Their Lordships in the said decision held that the confessional statement recorded by the Excise Inspector was inadmissible in evi-dence. Their Lordships acquitted the appellant on the around that the prosecution has not proved that the appellant was in exclusive possession of the Ganja found in the car. As the confessional statement was inadmissible, there was no evidence to show he was in possession of Ganja. As pointed out already, the acquittal of the other five persons who were travelling in the car was not challenged in that ease In the instant case, the contraband Roods were not kept in the front leg space and luggage boot but they were hidden in some secreted recess of the foot-board which may be not possible for any ordinary passenger of the car to know. Even though, in that case., the car belonged to the appellant's brother and he had the key of the luggage boot of the car and some Ganja was placed near the seat where he was sitting, their Lordships acquitted him on the ground that the proof of possession was not forthcoming. In the instant case, there is no evidence at all to show that anv of the res-pondents were in possession, much less exclusive possession of the gold seized from the car. On the other hand the evidence clearly shows that the car was purchased benami by Kabir and it was taken by Kabir to Bombay. and when the car was slopped. Kabir ran away from the car The prosecution case itself is that the gold belonged to Kabir.
11. After going through the evidence carefully, it is not possible for us to agree with Shri Keshava lyengar's contention that from the totality of the circumstances in the case, the only inference that can be drawn is that the respondents were concerned in carrying gold or had any knowledge or reason to believe that Kabir was transporting smuggled gold From the mere fact that they were passengers In the car, no inference can he drawn that they had knowledge or had reason to believe that gold was secreted in the crevices of the foot board. If really they were taken by Kabir to assist him in transporting smuggled gold. which was to he value of Rs. 7,15,000 one would expect fo find some substantial amounts either on the person or belongings of respondents 1 to 5. The evidence discloses no such appreciable sum was found with the respondents respondents 1 and 2 were employed by Kabir as drivers in his trip to Bombay and back Respondent 1 in his statement says that Kabir told them that he was buying a new car. It may he that they suspected that Kabir was engaged in some illegal activities But, unless it is proved that they had knowledge or had reason to believe that Kabir was dealing in smuggled gold we are of opinion, that they cannot he found guilty of offences with which they were charged.
All the respondents have stated that they had no connection with the gold that was seized, which was secreted in Ihe car and that the came to know that there was gold only after it was discovered by Ihe customs authorities on search We mav also point out that so far as respondent No 3 is concerned, the prosecution case itself is that respondent 5 hadmet him accidentally hi Bombay where he hadgone in search of work. As respondent-3 belonged to the same place i.e., Ramanathapur District, as respondent 5, he was promised a free lift to his place in the car. Shri Keshava Iyengar has pointed out that some of the respondents have stated that gold belonged to Kahir. From this statement no inference can be drawn against them Their statements must be read as a whole. They have specifically slated that they had no knowledge that gold was secreted in the car. They came to know that the gold had been secreted in the car only after the gold was discovered by the customs authorities As Ihe car was taken by Kabir to Bombay and back and immediately when the car was stopped. Kabir ran away and as the gold did not belong to any of them, the natural inference that they drew was that the secreted gold belonged to Kabir.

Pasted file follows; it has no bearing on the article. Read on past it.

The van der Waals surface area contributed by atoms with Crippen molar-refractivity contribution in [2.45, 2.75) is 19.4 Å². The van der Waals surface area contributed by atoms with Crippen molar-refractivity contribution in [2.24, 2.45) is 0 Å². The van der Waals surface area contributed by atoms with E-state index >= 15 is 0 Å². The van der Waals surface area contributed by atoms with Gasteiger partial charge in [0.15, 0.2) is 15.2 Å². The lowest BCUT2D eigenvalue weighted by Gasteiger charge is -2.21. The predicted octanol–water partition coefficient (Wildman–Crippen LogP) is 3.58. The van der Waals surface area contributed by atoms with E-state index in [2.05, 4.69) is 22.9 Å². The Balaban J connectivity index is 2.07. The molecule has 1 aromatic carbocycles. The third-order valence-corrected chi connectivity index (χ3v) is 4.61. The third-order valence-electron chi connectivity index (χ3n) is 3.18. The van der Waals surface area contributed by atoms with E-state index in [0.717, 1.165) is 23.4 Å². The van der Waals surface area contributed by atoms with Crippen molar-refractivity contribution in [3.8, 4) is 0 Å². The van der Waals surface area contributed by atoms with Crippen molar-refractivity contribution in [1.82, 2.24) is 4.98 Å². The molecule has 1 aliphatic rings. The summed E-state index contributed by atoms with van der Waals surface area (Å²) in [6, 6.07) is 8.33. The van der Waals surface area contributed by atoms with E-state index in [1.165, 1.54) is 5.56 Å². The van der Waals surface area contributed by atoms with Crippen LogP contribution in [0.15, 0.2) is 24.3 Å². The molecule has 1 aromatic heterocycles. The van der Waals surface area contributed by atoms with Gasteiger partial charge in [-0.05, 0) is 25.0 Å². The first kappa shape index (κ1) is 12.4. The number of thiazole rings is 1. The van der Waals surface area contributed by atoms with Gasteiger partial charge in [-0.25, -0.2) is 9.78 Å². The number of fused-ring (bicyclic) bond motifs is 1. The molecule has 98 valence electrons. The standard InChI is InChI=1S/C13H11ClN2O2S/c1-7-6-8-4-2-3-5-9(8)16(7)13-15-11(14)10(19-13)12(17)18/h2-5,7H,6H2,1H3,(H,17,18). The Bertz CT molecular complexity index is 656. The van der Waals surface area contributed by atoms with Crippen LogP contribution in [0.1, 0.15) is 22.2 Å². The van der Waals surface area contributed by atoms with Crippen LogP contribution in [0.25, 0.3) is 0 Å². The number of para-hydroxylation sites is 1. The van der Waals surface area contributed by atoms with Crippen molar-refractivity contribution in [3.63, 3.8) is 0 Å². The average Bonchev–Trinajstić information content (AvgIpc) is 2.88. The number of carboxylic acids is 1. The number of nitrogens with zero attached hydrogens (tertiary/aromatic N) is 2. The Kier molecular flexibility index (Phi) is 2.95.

12. After re-assessing Ihe entire evidence in the case, il is not possible to say that the respondents were either in possession or were in any way concerned in carrying smuggled gold. There is no evidence to show that they had any knowledge or had any reason to believe that Kabir was carrying any smuggled gold. In our opinion, the prosecution also cannot rely on Section 123 of the Custom Act as the presumption will arise only when the smuggled goods are seized from the possession of the respondents. From the state of the evidence, it is not possible to say that any of the respondents were in possession of the gold secreted in the car. So far as respondent 6 Krishnan is concerned, he was admittedly not one of the passengers in the car at the time of the seizure. The mere fact that the car had been registered in his name would not be sufficient to hold that he either aided or abetted in the carrying of Ihe smuggled gold in the car. His statement which has been marked on behalf of the prosecution, discloses that Ihe car really belonged to Kabir and that Kabir had purchased the car and that he had only got it registered in the name of respondent 6.
13. We may also point out that this is an appeal against the acquittal. The mere fact, on the evidence, another view could be taken is no ground for setting aside the acquittal. It is not possible for us to say that the view taken by Ihe learned Magistrate is either erroneous or unreasonable. There are no compelling reasons for setting aside the order of acquittal of the respondents passed by the learned Magistrate.
14. In the result, for the reasons stated above, there is no mark In this appeal and the same is dismissed.
15. Appeal dismissed.